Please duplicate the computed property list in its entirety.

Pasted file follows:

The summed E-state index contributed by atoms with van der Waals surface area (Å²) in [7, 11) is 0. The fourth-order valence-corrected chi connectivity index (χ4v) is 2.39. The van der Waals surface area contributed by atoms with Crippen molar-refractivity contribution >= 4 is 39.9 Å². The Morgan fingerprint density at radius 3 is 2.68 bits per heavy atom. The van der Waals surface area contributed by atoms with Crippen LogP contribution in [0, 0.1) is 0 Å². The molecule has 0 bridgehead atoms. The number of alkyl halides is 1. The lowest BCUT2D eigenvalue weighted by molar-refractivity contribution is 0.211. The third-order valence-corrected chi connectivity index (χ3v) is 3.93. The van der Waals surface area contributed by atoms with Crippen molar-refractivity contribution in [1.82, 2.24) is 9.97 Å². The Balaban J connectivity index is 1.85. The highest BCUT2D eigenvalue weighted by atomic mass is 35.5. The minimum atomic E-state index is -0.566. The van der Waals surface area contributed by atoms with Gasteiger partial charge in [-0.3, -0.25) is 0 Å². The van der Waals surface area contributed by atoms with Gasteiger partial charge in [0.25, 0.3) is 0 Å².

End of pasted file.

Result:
The summed E-state index contributed by atoms with van der Waals surface area (Å²) in [7, 11) is 0. The fourth-order valence-corrected chi connectivity index (χ4v) is 2.39. The van der Waals surface area contributed by atoms with Crippen molar-refractivity contribution >= 4 is 39.9 Å². The Morgan fingerprint density at radius 3 is 2.68 bits per heavy atom. The van der Waals surface area contributed by atoms with Crippen LogP contribution in [0, 0.1) is 0 Å². The molecule has 0 bridgehead atoms. The number of alkyl halides is 1. The lowest BCUT2D eigenvalue weighted by molar-refractivity contribution is 0.211. The third-order valence-corrected chi connectivity index (χ3v) is 3.93. The van der Waals surface area contributed by atoms with Crippen molar-refractivity contribution in [1.82, 2.24) is 9.97 Å². The Balaban J connectivity index is 1.85. The highest BCUT2D eigenvalue weighted by atomic mass is 35.5. The minimum atomic E-state index is -0.566. The van der Waals surface area contributed by atoms with Gasteiger partial charge in [-0.3, -0.25) is 0 Å². The van der Waals surface area contributed by atoms with Gasteiger partial charge in [0.25, 0.3) is 0 Å².